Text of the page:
At the half-hour mark, when students were supposed to be done writing problems, nobody was. I talked to them about it, and it was pointed out that probably solving problems that are already written would be quicker than writing your own. So the second half should go quicker. Makes sense. I told them all to take 15 more minutes on writing their own questions and solutions.

Just after the first group finished, it occurred to me that I should emphasize that they are all getting the same grade. So they should make sure to double check each other's work. I think many groups were divvying up work, so that each person wrote a solution to one problem. This is fine, but I think it is important that all of the group members double-check this work too. I made an announcement about this.

We were running out of time. With 25 minutes, groups were mostly starting to finish, and I re-distributed problems to groups that were done the first part. Since the time wasn't working out as I had anticipated, I told them to solve 2 of the 4 problems they were given.

With about 15 minutes to go, all but 2 groups had begun the second part of the assignment, solving another groups problems. One of the two remaining groups finished (group A), and the other was done 3 of 4 problems (group B). I took the 3 problems over to the group A to start the second part, but let group B continue working on their own problems. Group A eventually finished, about 5 minutes over time, and group B didn't have any time to work on group A's problems when they had finished writing their own. I'm still trying to decide what to do about that. [I assigned them some of the more challenging problems I had written]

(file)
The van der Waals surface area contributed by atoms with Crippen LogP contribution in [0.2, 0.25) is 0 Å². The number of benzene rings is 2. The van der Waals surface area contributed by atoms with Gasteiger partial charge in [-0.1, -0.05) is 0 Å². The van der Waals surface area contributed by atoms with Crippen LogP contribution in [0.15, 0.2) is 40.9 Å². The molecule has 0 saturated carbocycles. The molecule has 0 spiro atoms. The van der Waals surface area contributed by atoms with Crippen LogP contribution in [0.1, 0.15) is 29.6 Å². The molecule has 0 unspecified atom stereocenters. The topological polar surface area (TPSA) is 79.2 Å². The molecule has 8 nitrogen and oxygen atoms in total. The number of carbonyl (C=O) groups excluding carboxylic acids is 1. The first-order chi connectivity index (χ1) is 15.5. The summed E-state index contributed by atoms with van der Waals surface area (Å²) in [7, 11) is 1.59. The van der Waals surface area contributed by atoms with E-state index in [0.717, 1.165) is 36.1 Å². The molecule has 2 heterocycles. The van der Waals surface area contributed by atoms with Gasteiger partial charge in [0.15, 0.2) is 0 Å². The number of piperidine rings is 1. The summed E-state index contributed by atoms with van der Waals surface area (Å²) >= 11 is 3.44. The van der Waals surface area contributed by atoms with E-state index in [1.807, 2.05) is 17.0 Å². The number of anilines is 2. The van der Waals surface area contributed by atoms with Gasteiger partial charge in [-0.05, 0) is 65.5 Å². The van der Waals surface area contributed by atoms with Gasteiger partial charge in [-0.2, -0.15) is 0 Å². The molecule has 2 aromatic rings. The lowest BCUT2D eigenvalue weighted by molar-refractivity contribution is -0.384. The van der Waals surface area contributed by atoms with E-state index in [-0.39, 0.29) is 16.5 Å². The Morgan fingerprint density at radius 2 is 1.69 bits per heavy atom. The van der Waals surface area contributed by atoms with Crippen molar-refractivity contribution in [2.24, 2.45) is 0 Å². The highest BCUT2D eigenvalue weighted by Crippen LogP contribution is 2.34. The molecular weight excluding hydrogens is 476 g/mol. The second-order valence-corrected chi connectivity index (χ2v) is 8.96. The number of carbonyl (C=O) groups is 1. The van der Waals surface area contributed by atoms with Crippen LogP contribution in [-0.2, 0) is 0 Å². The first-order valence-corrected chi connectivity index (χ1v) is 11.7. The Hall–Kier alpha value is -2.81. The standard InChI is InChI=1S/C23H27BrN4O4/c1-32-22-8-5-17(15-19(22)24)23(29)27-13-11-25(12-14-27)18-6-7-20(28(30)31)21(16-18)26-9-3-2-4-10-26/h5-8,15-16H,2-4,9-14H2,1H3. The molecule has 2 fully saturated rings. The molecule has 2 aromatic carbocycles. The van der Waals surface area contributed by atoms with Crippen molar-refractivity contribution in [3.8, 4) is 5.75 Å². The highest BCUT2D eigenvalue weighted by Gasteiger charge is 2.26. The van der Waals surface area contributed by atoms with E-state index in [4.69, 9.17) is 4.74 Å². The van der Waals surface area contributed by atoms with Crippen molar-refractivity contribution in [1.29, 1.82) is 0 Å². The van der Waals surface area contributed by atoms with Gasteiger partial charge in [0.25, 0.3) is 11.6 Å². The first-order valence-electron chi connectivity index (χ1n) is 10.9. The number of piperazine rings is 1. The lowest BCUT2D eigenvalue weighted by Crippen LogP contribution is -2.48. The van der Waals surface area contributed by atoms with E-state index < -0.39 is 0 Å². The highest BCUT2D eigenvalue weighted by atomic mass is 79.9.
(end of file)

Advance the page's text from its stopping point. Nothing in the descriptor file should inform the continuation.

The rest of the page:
While students were working on problems other groups had written, I decided it might be interesting to have them rate the creativity of the problems they were given. I told them to rate each problem they were given with either a 0 (this is a textbook problem), 1 (kinda new), or 2 (terribly interesting). I'm not sure how seriously they took this task, I have not yet (as I write this), looked at the work that was turned in. [Mostly I think this turned out ok, though some 2's were pretty questionable]